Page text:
Theses and Dissertations

Title: Genetic studies on reproduction, bacterial disease resistance and tolerance of adverse water quality in channel catfish: Ictalurus punctatus

Name: Padi, J.N.

Degree: PhD

Chair: Rex A. Dunham


University: Auburn University

Location: Auburn, Alabama

Date: 2003

Pages: 259

Keywords: Genetic studies,reproduction,bacterial disease resistance,tolerance of adverse water quality,channel catfish,Ictalurus punctatus


Five experiments were conducted to determine reproductive performance, bacterial disease resistance, parasite resistance and tolerance to adverse water quality among commercial and research populations of channel catfish, Ictalurus punctatus. In the first experiment, commercial populations of channel catfish were open pond spawned in pure strain and crossbreeding combinations and evaluated for reproductive success, spawning rate, fertility, egg weight, egg mass, fecundity, hatching rate and progeny survival on-farm. In the second experiment, progeny derived from commercial populations in the first experiment were compared to on-station research populations of channel catfish to determine the effect of crossbreeding on resistance to two bacterial diseases: enteric septicemia of catfish (ESC) and columnaris. Tolerance to adverse water quality, low (< 1.0 mg/L) dissolved oxygen and lethal (12 mg/L) levels of nitrite, were also evaluated. The third and fourth experiments, respectively, assessed the efficiency of direct selection and indirect selection for improving bacterial disease resistance and tolerance to adverse water quality. In the fifth experiment, the effect of selection and crossbreeding for reducing external parasite load was determined. Differences (P < 0.05) were observed in reproductive success among strain and crossbred matings of channel catfish derived from commercial populations. Genotype X environment interactions (P < 0.05) in fry survival were observed under hatchery, raceway and pond environments. Rate of albinism was different (P < 0.05) among strain and crossbreeds derived from the commercial genotypes. Differences were observed among both commercial and research populations of channel catfish for ESC and columnaris resistance. Genotypes derived from the two populations also exhibited differences (P < 0.05) in oxygen and nitrite tolerance. Crossbreeding improved (P < 0.05) ESC resistance in the MS x KS genotype derived from research populations. Selection for increased body weight in the KS line improved columnaris resistance and tolerance to high nitrite. Oxygen tolerance and parasite resistance decreased when KS and MS lines were selected for increased body weight. Direct selection for ESC and columnaris resistance in the KDS line did not improve both resistance to these bacterial disease or tolerance of adverse water quality. The MS x KS crossbreed had the best overall performance for increasing tolerance of bacterial and parasitic pathogens and adverse water quality conditions.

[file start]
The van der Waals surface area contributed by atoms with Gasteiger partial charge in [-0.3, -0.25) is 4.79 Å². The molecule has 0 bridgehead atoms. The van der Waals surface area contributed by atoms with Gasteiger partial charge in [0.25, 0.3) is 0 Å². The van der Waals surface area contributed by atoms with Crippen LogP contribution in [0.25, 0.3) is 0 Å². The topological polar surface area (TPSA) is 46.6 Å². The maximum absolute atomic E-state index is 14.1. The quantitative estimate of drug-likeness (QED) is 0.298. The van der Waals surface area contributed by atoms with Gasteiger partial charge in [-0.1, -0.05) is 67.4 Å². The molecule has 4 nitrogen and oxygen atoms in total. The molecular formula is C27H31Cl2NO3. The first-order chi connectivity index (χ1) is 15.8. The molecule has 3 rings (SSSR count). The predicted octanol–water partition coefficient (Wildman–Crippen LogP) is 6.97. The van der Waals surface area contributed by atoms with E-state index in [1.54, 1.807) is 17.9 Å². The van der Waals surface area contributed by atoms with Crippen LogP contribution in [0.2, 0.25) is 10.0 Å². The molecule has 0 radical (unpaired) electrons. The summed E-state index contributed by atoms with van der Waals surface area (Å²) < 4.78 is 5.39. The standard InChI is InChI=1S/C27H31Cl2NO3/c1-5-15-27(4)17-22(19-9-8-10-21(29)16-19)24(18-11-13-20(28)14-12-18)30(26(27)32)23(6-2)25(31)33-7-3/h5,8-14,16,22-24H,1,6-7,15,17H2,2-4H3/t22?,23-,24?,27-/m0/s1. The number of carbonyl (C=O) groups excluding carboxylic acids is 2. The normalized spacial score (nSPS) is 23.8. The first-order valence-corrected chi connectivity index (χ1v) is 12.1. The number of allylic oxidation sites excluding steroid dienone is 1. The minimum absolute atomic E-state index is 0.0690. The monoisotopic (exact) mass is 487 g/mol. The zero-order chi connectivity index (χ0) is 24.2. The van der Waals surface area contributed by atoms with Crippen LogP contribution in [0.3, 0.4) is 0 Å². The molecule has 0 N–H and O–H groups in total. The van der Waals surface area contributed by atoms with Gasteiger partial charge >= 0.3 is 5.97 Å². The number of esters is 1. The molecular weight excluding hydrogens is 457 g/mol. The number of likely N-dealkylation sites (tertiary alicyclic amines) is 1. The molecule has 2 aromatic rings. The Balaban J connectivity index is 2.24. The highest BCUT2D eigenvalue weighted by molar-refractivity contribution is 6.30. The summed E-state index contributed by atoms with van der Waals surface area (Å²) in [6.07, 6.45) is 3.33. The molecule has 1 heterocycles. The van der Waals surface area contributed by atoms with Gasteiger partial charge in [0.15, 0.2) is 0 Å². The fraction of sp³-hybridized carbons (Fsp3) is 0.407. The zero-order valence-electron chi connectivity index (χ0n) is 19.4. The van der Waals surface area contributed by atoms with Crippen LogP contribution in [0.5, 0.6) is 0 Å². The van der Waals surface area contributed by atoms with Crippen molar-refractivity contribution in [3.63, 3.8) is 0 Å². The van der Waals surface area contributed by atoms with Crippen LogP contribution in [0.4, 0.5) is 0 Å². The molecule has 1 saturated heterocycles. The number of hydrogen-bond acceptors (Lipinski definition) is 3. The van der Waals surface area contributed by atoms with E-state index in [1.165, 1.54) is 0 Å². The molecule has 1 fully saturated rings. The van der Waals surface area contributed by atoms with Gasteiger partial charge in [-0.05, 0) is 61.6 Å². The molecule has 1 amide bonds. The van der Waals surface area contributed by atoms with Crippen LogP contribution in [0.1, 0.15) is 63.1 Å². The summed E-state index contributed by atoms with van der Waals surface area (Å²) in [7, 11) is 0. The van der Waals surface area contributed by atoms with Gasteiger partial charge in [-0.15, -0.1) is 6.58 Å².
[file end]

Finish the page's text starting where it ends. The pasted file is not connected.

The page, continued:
Download: Download

203 Swingle Hall | Auburn, Alabama 36849 | (334) 844-4786 |
Website Feedback | Privacy | Copyright ©